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Offseason-in-Review: Texas Rangers

The Rangers made a bunch of moves, but how close will they come to the Astros?

MLB: Los Angeles Angels at Houston Astros
Big Time Timmy Jim was the most fascinating addition.
Troy Taormina-USA TODAY Sports

Texas Rangers (78-84)

SP Matt Moore (acquired in a trade with the Giants)
SP Doug Fister (signed a one-year, $4 million contract with a club option)
SP/RP Mike Minor (signed a three-year contract for $28 million)
RP/SP Jesse Chavez (signed a one-year, non-guaranteed contract for $1.5 million)
RP Chris Martin (signed a two-year contract for $4 million)
RP Tim Lincecum (signed a one-year contract for $1 million)

1B/DH Mike Napoli (signed a minor league contract with the Indians)
OF Carlos Gomez (signed a one-year contract for $4 million with the Rays)
SP Andrew Cashner (signed a two-year contract for $16 million with the Orioles)
SP Miguel Gonzalez (signed a one-year contract for $4.75 million with the White Sox)
SP Nick Martinez (will pitch in Japan in 2018)

As you can see above, pitching was seemingly the sole focus of the offseason for the Rangers, at least in terms of the deals that they were able to complete. The team revamped a rotation that traded away Yu Darvish at the trade deadline last season and received disappointing performances from Martin Perez and de-facto ace Cole Hamels, and pretty horrible ones from back-of-the-rotation filler pieces Nick Martinez, A.J. Griffin, Tyson Ross and August acquisition Miguel Gonzalez.

Matt Moore and Doug Fister are far from sure things, but they’re at the very least new names that can provide hope for Rangers fans. Moore slogged through the worst season of his career in 2017, losing an NL-high 15 games while putting up a 5.52 ERA, giving up 27 home runs in just under 175 innings pitched. He’ll be paid a reasonable $9 million this year, though, and his contract (that he signed all the way back in 2012 with the Rays) includes a $10 million team option for 2019. Fister was perfectly cromulent for the Red Sox in 2017, throwing 9013 innings of 4.88 ERA ball, which is respectable enough in the AL East. Most intriguing is that Fister posted a career-high strikeout rate of 8.3 batters per nine, and he allowed just nine home runs on the season.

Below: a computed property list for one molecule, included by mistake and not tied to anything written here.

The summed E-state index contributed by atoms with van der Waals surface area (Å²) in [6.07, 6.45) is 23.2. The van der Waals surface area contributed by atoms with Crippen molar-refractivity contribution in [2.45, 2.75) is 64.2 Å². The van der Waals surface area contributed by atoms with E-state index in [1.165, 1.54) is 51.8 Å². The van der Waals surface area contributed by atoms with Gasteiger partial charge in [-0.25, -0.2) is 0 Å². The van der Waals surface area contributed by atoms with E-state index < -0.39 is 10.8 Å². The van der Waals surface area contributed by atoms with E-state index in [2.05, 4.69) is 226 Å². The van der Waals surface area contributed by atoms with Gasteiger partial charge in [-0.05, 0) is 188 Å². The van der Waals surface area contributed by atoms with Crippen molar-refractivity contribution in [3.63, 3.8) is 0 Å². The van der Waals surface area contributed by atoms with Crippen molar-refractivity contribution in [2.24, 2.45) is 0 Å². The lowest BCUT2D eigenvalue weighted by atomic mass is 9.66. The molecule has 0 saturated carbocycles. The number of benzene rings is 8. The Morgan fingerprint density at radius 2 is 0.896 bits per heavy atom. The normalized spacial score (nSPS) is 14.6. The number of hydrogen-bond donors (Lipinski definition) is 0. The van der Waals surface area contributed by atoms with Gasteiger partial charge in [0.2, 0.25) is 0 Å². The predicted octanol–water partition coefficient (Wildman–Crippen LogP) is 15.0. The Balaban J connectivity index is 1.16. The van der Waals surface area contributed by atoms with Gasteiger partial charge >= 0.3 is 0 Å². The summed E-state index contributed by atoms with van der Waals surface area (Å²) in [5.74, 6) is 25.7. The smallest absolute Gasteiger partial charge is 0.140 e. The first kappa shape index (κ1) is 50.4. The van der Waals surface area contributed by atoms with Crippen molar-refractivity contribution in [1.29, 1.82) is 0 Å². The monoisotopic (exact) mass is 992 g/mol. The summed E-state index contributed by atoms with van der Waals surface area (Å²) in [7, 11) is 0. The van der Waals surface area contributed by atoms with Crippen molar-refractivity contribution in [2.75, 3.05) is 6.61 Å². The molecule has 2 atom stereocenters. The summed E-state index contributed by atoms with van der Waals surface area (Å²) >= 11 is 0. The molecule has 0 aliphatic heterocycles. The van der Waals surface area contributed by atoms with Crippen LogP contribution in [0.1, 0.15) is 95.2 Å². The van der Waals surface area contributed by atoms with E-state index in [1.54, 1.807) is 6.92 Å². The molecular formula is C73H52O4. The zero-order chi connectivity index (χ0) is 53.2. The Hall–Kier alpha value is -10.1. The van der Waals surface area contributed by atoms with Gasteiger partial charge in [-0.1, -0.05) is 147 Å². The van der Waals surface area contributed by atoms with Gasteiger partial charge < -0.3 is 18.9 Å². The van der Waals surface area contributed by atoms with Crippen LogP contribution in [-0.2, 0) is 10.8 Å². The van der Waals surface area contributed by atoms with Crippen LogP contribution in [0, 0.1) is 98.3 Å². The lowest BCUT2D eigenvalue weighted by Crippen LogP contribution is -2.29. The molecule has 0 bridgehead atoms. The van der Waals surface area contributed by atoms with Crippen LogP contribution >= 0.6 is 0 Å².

Mike Minor gets his own paragraph because he’s an interesting case in that he’ll be attempting to convert back to the rotation, despite not having handled a starter’s workload since 2014 with the Braves. Minor was brilliant for the Royals last season after a two-year layoff, striking out 88 batters in 7723 innings, with a sterling 1.02 WHIP. Minor ended the season as one of the Royals' closing options, picking up six saves. He can’t possibly be as good when throwing five or six innings at a time, but the team always have the option of returning him to the role in which he’s likely best suited if they don’t like what they see from him every five days. Jesse Chavez and minor-league signee Bartolo Colon are also around as insurance.

The bullpen has also been revamped with an amalgam of potentially interesting arms, with Tim Lincecum the headliner. The Freak sat out the 2017 season after being shelled while starting for the Angels in 2016, and will now look to reinvent himself as reliever. Lincecum worked out at Driveline in the offseason and is reportedly back up to 93 miles per hour on his fastball. He won’t be ready for the start of the season due to a late start, though, so the intrigue will shift to Chris Martin, signed out of Japan after a failed stint in the majors from 2014-15. Martin was able to buttress his already-excellent control with burgeoning stuff over two years with Nippon Ham, posting a ridiculous 1.12 ERA over 8813 innings, striking out 91 and walking just thirteen. His WHIP was a sterling 0.67. Lincecum and Martin join a bullpen mix featuring funky left-handed closer Alex Claudio, hard-throwing righties Matt Bush and Keone Kela, and cross-firing southpaw Jake Diekman, along others.

The offense will return essentially intact in 2018, as Mike Napoli wasn’t much of a factor in the latter part of the season anyway. Instead of adding new pieces, the team will hope for continued growth from lefty sluggers Nomar Mazara and Joey Gallo, as well as a rebound from Rougned Odor and a full season of health from Adrian Beltre. If anyone falters or is hurt, the team has infielder Jurickson Profar (who will start the season on the bench) and outfielder/DH Willie Calhoun (who will begin the season in AAA) ready to step in.